“We know that there are other respiratory pathogens that together, combined with the influenza virus, can have poor outcomes,” DeLaney said. “And we know that the flu and COVID separately can have poor outcomes, so we’re hoping to protect as many people as we can.”
DeLaney also discussed what will likely be the challenge for the public in attempting to determine whether they have the flu or COVID-19, which would prompt them to seek coronavirus testing.
“Unfortunately, coronavirus and influenza, they will share a lot of the same symptoms,” DeLaney said. “The only thing that’s going to be completely different would be the loss of sense of taste and smell, is specific to COVID.”
DeLaney said the medical community will have to rely on testing to determine between a case of influenza or COVID-19, and recommended that if a person isn’t able to get a coronavirus test they should assume they have COVID-19 and self-quarantine for 14 days.
Taking a clue from areas of the world that have already seen the start of the flu season, DeLaney said it appears that the spread of flu in those areas has been lighter this year, most likely because of what’s being done to protect people from COVID-19, including the wearing of masks, social distancing and regularly washing hands.
“We are hopeful that would also be our same experience as we enter our flu season — that if people are vigilant with COVID that it would protect us from not only the flu but other respiratory pathogens as well,” DeLaney said.
Speaking about the upcoming Halloween holiday, DeLaney said if families decide to go door-to-door with their children, eager for candy, masks should be worn. Masks that come with costumes do not provide protection, however, and DeLaney said they don’t recommend placing cloth masks over costume masks either. Medical providers are encouraging kids to wear Halloween-themed cloth masks instead.
The Centers for Disease Control and Prevention encourages families giving out candy on Halloween not to put the candy in a bowl for children to reach into, but instead suggest placing candy into separate bags and to place the bags outside the home.
She also recommended other outdoor activities in lieu of door-to-door candy gathering.
“So an outdoor pumpkin carving. Playing some Halloween music outside or having different types of activities where people are not going to be gathering closely, or not all touching the same things, would be ideal,” DeLaney said.
There have been 148,206 confirmed cases of COVID-19 in Alabama as of Thursday, when the state added 1,052 new cases, according to the Alabama Department of Public Health. As of Thursday, 2,506 people have died in Alabama from COVID-19, 18 of which were added on Thursday.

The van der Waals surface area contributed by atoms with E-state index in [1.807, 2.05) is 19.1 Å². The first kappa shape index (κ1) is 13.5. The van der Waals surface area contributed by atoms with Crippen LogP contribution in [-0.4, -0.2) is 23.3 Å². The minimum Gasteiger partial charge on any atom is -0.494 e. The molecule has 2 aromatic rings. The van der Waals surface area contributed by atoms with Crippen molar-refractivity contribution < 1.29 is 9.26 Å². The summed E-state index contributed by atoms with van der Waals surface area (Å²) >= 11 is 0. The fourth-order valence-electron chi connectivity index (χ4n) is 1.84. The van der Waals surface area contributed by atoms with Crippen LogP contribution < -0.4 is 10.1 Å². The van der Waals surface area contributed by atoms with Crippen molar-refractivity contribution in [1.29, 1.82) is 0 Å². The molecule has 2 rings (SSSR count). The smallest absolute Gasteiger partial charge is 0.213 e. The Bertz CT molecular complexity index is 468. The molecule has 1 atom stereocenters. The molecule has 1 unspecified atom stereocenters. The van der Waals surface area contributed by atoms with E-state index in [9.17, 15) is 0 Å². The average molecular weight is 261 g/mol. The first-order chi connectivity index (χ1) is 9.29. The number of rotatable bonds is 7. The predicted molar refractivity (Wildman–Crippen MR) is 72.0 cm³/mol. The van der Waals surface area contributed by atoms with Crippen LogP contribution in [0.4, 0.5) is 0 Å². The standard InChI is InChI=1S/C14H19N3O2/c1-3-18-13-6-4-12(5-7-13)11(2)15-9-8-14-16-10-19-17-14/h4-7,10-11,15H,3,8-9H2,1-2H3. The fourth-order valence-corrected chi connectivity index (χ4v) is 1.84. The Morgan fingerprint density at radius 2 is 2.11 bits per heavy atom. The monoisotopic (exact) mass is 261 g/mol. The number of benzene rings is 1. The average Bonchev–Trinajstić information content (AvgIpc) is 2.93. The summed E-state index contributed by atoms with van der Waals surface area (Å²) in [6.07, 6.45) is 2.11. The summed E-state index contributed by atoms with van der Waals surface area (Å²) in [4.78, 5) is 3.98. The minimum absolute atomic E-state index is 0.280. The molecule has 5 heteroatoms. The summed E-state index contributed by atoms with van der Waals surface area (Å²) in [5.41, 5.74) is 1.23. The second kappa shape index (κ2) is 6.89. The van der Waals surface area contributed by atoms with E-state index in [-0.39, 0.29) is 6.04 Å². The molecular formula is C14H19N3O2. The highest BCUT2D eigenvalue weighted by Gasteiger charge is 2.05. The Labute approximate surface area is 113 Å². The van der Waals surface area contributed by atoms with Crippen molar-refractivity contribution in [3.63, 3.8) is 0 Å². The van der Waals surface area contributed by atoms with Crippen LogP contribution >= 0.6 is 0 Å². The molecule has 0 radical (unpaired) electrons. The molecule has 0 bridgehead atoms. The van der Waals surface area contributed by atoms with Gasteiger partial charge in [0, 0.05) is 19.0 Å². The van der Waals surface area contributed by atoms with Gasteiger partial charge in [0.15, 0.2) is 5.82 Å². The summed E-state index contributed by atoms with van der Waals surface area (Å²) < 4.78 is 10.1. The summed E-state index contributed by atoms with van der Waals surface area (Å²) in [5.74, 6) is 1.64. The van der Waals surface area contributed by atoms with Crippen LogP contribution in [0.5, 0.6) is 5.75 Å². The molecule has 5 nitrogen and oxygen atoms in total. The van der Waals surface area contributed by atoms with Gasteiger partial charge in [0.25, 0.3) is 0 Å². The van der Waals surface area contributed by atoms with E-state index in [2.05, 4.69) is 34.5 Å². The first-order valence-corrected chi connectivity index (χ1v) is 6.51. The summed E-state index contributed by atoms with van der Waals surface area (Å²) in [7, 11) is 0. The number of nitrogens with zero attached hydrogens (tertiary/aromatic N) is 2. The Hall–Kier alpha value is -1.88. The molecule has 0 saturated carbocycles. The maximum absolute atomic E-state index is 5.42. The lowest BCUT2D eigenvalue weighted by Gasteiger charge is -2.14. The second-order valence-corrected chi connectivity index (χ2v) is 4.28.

Opinion | For Coach Tub, no thinking required
Has Tommy Tuberville ever had an original thought? It doesn’t sound like it. Coach Tub basically spews Republican talking points and keeps his mouth firmly locked onto Donald Trump. He disrespects Alabama voters so much that he thinks that’s all he needs to do to win a place in the U.S. Senate.
Tuberville recently addressed the St. Clair County Republican Party at its September meeting. As reported by APR, Tuberville is quoted as saying the following, and I’ll offer a short rebuttal. I’m doing this because Tuberville is clearly afraid to death to debate his opponent, U.S. Sen. Doug Jones.
So here goes:
Tuberville: “America is about capitalism, not socialism. I think we are going to decide which direction we are going to go in the next few years.”
Me: We decided which way we were going to go years ago, when the federal government started subsidies for oil and gas companies, farmers and other big industry and business. That, coach, is your so-called “socialism.”
I’m not necessarily opposed to subsidies to boost business, depending on the cause, but I’m not going to let a dimwitted, know-nothing, mediocre, former football coach pretend we don’t already have “socialism” in this country.
What Tuberville really means is that he’s against “socialism” like Medicare or Medicaid or Social Security or food assistance or health insurance. He’s a millionaire already, so there’s no need for him have empathy for or support a safety net for people who are less fortunate socially and economically. That’s Tuberville’s “socialism,” and the Republican Party’s “socialism,” and Trump’s “socialism.”
That’s a cruel, mean perspective that would cast aside the great majority of Americans for the rich (Tuberville, Trump) and connected and, where Trump is concerned, the fawning.